So Extrospection is a follow up from your original film Introspection; how does Extrospection vary or build from that?
Introspection was actually a more positive work, and it was about feeling isolated, but I guess my experience with that was quite positive because I felt like when I was separated from society. I really learned who I was when nobody else’s opinion mattered. So that work was really positive and it was about more looking internally to find meaning and about accepting that, and how good and freeing that was. That was made when I was in isolation. Extrospection I guess followed on from that but was almost like the flip side of it. The [emotions] returning of feeling monitored and feeling that social anxiety again, but then also learning how you cannot always be isolated from society and it is not actually a good thing in the long term. I guess that one’s more looking out, and looking at the world and looking at how people see you but also just accepting that and learning to see things differently.
Do you hope to create more bodies of film and sound work, perhaps as a follow up from Extrospection? Or will you move in a new direction?
I am definitely really excited to keep working in sound and film. I might start to do it less about my own experience and [instead] more generalised. More of the world.
This year, or next year, whenever it happens, I am going to Nepal to create my work. So those works I am not quite sure what the concept or the meaning will be behind it, but I am going to work with an artist in Nepal who works with different landscapes. [I plan to] translate these into experimental film and sound so that people can experience the emotional essence of the place, rather than how you would generally record a landscape. It will be more of an emotional feeling and understanding of it. So, I am excited to make those.
Do you think you will ever continue to focus on social anxiety within your work – is that something that will always run through at some level? Or do you think you have focused on that already and now you want to move on?
With anxiety and mental health issues, well for me, it is always cyclical.
I think it will definitely return in my work. With anxiety and mental health issues, well for me, it is always cyclical. I experience it, I struggle with it, I get better, I move on from it, but I always know that it will come back at some point. Art definitely reflects your current feelings and what you are going through. So, I am sure it will definitely re-enter my work at some point.
Do you find that there’s a lot of artists that already talk about it, or do you wish that even on a local scale you saw more artists talking about mental health in their art?
I think definitely in the past few years, I am sure for a long time as well (this is more just since I have been paying attention to it), I have been seeing a lot out there about mental health, and I think it is really good just to be able to openly talk about it. I definitely think it is something that is addressed, but it is certainly an important topic and everybody’s experience of it is different. So, if the way I experience social anxiety really relates to somebody else and can get some kind of feeling that someone is going through the same thing as them, then that is really nice.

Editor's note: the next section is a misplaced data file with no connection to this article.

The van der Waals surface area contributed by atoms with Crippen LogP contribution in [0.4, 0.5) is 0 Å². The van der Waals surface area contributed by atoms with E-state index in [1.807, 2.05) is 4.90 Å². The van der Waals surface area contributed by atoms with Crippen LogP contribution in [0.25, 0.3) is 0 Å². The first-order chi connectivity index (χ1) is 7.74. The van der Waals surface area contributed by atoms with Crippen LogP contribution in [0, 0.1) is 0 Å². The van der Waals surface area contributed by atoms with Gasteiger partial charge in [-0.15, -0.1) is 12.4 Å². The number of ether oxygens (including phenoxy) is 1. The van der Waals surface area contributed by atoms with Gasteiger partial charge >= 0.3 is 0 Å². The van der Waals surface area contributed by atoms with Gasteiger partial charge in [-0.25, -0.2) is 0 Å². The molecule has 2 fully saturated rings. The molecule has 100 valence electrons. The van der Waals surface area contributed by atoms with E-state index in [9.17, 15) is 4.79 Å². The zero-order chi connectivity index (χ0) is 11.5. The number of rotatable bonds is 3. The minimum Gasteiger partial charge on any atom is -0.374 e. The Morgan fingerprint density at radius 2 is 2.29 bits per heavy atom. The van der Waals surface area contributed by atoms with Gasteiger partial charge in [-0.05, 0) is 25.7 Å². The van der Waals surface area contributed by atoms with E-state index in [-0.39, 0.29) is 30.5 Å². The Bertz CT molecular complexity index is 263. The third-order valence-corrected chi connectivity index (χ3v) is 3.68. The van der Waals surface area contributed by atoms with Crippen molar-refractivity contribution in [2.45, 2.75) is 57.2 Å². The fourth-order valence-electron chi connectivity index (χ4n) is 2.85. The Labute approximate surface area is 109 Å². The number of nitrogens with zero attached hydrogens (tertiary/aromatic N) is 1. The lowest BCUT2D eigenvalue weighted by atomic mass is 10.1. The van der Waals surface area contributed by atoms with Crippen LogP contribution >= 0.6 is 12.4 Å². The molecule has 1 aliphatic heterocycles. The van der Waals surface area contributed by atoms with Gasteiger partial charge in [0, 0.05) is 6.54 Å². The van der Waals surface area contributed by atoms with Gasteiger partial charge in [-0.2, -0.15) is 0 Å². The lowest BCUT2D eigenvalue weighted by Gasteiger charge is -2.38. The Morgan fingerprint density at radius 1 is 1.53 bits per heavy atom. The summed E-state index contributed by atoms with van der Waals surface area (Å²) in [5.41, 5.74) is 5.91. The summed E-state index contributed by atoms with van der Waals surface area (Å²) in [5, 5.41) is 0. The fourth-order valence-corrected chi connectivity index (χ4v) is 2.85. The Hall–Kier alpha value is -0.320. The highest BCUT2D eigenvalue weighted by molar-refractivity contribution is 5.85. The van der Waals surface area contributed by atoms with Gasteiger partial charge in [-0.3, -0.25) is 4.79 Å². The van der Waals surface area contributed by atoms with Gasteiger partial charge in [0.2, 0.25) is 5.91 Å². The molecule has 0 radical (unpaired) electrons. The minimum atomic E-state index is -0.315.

Beyond Nepal and your Honours degree, where are you thinking of heading?
I would love to get into the Arts Community, helping with Arts Programs and getting other people to experience and enjoy the arts. I am quite interested in education as well, like I would love to work for the University. I love studying. I am definitely an artist but I certainly feel like I am really heading down the academic path, and I could see myself doing Masters or a PhD. I would love to eventually, one day, work at the University; that would be really nice. I used to really think about the future and where it was heading, but now I’m trying to take it as it comes. Go to Nepal, focus on my music, focus on my art… eventually head down these different routes, but I am the most indecisive person ever, so we will see what happens.
If you had one piece of advice to give to a fellow art student that was struggling with social anxiety and was struggling to make work, what would it be?
You cannot always end up with the most amazing outcome, it is all about experimenting and trying new things.
I would definitely say, do not focus too much on the outcome. Just focus on experimenting and the journey and exploring whatever you want to explore. I think social anxiety really feeds into it – [worrying] about what people will think of what I do. Worried about what the outcome will be [and] worried that the outcome will not be good enough. Those ideas themselves prevent you from making anything at all. I definitely really struggled with that in my third year of study. I think letting go and just experimenting with different things, in the end it all worked out. If it does not, you tried and that is what art is about. You cannot always end up with the most amazing outcome, it is all about experimenting and trying new things. Do not get too caught up on how everything will turn out.
Interview by Christina Massolino